A quick further word on the social media aspect of things. As Paul Waugh of the Evening Standard correctly predicted at the Lewis PR Social Media Summit (where I came closest to meeting any of the candidates as I chatted to one of Tamsin Omond's team), this hasn't turned out to be the election where it was social media wot won it as I wondered in January, but locally I've really enjoyed keeping up with things via the active blogs and Twitter people locally. Special mention in particular to Jonathan's West Hampstead Life blog or Dan's Kilburn-based NW6 blog, by the way, both of which are excellent and have provided me with much of my keeping up to date from an "outsider's" point of view (ie independent of any party). Both of those pulled off nice coups with interviews with the main characters, and provided a lot more since. In addition, there has been full-blooded banter on Twitter, some fairly robust debate on Jewish issues on the OyVaGoy blog, live Twitter commentary on hustings from the Ham & High, and some cracking Youtube work from Nathan Williams debunking the myths from ALL the parties about who can and can't win the seat (something that has enraged quite a few people, not least me). All put together, it's enriched the whole experience and so thanks to everyone who's argued and worried over the local issues, whatever side of the lines you fall on. And while do feel that the candidates themselves might have spent their time more productively, I've certainly enjoyed having little Twitter tussles now and again with Ed Fordham, Tamsin Omond and Chris Philp.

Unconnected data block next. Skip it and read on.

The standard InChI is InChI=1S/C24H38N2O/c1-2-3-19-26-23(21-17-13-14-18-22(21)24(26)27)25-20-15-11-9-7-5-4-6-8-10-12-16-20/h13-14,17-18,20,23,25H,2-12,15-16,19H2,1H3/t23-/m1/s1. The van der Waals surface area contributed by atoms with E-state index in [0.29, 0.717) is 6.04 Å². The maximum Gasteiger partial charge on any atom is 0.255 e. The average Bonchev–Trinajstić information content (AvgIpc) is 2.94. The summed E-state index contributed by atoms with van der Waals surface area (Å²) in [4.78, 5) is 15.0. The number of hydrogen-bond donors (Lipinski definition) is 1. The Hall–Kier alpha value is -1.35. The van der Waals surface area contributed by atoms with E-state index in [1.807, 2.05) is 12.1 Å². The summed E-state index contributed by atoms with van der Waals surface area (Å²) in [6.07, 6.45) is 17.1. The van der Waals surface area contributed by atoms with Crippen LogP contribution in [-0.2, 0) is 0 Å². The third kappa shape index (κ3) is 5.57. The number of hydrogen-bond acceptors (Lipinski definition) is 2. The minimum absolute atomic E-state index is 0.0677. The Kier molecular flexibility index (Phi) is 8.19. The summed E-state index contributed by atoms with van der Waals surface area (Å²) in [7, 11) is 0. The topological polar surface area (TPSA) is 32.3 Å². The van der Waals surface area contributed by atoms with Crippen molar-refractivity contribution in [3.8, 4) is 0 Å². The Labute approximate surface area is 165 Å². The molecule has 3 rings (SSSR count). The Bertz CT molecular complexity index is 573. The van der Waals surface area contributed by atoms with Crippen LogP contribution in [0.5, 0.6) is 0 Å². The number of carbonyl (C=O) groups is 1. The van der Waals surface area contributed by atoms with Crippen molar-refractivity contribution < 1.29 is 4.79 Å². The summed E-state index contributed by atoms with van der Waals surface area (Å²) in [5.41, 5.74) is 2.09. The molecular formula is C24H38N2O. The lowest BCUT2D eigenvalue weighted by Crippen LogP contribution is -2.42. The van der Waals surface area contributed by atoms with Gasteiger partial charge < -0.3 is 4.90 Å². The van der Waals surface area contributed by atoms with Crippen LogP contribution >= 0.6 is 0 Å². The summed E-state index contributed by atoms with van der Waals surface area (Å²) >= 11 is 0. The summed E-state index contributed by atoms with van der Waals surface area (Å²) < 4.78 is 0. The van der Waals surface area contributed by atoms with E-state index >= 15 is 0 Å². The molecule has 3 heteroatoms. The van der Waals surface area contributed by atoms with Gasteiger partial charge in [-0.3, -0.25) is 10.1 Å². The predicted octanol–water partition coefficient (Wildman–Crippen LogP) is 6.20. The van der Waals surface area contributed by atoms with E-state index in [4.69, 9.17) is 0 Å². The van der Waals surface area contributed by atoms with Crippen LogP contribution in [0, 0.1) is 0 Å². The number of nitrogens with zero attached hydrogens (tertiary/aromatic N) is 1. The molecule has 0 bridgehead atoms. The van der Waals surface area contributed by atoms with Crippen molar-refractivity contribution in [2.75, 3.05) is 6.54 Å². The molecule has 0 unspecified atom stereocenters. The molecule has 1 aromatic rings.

What of the candidates themselves? I've been saying since the beginning that we're fortunate enough to have three individual candidates who are very strong in their own way and on a local level, I won't be unhappy to see any of them as my MP.
Chris Philp has run a straightforward campaign. It seems that with Chris, what you see is what you get - he has his core message and sticks to it. He comes across as strong, personable and dedicated. He also seems very committed to the Tory message; I have a strong hunch that he'll go far in the party - whether as MP for Hampstead & Kilburn from 2010, or somewhere else somewhere in the future, but my feeling is that he can really go places. It's been a campaign built on local issues, and his straight-talking approach will, I think, have impressed people on the doorsteps, especially the floating voters.